Jul 2nd 2022
EXTRACT: "...EU enlargement is essentially a political decision by member states, based on a multitude of considerations that sometimes include dramatic events. Russia’s war of aggression against Ukraine is such a turning point."
Jun 29th 2022
EXTRACT: "Most market analysts seem to think that central banks will remain hawkish, but I am not so sure. I have argued that they will eventually wimp out and accept higher inflation – followed by stagflation – once a hard landing becomes imminent, because they will be worried about the damage of a recession and a debt trap, owing to an excessive build-up of private and public liabilities after years of low interest rates." ----- "There is ample reason to believe that the next recession will be marked by a severe stagflationary debt crisis. As a share of global GDP, private and public debt levels are much higher today than in the past, having risen from 200% in 1999 to 350% today (with a particularly sharp increase since the start of the pandemic). Under these conditions, rapid normalization of monetary policy and rising interest rates will drive highly leveraged zombie households, companies, financial institutions, and governments into bankruptcy and default."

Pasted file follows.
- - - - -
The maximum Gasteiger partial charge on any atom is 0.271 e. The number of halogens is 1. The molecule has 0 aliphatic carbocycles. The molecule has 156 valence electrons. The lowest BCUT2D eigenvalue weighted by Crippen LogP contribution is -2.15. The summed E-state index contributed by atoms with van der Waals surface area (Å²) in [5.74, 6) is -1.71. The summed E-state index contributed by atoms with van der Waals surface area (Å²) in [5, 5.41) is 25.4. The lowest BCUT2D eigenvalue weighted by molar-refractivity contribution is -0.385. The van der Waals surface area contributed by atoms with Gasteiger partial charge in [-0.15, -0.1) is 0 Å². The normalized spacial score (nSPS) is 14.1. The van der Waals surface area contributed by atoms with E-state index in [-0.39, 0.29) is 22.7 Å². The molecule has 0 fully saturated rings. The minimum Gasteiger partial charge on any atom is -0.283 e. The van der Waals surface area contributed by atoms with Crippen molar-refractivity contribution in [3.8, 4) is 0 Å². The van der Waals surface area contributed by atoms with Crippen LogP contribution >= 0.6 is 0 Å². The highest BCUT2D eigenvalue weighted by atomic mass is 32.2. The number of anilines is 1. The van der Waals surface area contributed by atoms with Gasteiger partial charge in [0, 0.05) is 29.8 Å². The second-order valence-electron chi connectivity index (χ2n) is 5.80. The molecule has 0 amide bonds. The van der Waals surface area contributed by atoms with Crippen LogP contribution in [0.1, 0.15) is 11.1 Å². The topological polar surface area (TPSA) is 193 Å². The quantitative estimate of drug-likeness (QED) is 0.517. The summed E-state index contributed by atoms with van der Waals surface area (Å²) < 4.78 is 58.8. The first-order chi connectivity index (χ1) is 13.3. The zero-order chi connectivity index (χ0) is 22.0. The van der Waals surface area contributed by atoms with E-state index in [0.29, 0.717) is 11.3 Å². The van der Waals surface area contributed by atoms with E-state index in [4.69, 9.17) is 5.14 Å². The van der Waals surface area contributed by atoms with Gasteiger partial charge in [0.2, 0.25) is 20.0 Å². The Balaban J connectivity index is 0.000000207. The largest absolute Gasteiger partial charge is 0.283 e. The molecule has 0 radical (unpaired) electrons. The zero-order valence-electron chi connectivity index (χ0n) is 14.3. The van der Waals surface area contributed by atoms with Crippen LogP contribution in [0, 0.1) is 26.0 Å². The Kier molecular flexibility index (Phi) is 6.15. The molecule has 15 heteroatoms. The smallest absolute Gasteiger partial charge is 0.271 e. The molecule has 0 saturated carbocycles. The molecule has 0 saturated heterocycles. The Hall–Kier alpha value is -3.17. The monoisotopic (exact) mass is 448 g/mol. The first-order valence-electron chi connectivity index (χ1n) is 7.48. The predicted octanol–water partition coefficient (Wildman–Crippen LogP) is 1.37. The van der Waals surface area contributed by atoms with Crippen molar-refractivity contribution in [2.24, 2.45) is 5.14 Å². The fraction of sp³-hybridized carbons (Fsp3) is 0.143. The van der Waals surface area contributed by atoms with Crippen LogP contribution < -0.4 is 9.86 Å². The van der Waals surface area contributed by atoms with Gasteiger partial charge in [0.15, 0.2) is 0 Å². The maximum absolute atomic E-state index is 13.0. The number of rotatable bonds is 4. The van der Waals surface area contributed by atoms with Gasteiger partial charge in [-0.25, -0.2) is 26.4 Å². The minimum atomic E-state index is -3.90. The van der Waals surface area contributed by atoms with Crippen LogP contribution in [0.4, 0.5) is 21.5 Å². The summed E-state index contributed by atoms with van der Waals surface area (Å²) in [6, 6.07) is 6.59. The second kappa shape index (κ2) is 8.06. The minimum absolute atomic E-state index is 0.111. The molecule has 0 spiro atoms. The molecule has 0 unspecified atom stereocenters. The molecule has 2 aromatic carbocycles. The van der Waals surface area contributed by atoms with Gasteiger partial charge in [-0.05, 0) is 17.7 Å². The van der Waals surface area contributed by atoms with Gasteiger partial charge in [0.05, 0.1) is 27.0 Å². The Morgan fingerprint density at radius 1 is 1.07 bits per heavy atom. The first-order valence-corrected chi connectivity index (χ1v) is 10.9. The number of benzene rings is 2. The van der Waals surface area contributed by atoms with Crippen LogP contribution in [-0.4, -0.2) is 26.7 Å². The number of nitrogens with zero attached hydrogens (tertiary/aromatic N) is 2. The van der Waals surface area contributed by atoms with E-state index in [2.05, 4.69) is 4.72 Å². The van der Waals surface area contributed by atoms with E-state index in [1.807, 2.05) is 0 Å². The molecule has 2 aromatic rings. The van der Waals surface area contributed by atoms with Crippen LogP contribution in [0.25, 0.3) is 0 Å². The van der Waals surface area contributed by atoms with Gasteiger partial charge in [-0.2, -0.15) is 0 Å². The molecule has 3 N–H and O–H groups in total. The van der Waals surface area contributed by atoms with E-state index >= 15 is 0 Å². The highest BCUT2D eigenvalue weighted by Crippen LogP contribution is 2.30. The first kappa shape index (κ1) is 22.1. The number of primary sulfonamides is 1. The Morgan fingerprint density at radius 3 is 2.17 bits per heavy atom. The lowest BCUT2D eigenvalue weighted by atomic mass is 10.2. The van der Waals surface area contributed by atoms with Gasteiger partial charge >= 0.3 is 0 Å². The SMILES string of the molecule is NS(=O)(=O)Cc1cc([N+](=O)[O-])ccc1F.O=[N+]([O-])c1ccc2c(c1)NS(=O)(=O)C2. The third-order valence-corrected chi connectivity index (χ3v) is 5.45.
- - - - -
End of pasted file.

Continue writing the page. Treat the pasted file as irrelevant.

Jun 28th 2022
EXTRACT: "It is tempting to conclude that today’s central bankers are damned if they do and damned if they don’t. Maybe if they sit tight, they will ride out the storm. Then-Fed Chair Paul Volcker was Public Enemy Number One in the United States in the early 1980s, when he squeezed post-oil-shock inflation out of the system with double-digit interest rates. But in his later years he was revered, and became a national treasure, called on to advise successive presidents in any financial emergency. ----- But central bankers would be wise not to assume that their reputations will automatically recover, and that the status quo ante will be restored. We live in a more disputatious age than the 1980s. Public institutions are more regularly challenged and held to account by far less reverential legislators." ----- "Moreover, former central bankers have joined the chorus of critics. Former Fed Chair Ben Bernanke, breaking the unwritten rule not to reproach one’s successors, has said that today’s Fed made “a mistake” by responding slowly to inflation. And Bailey’s immediate predecessors, Mervyn King and Mark Carney, have weighed in, too, with challenges to the BOE’s policy. The fabric of the central banking fraternity is fraying."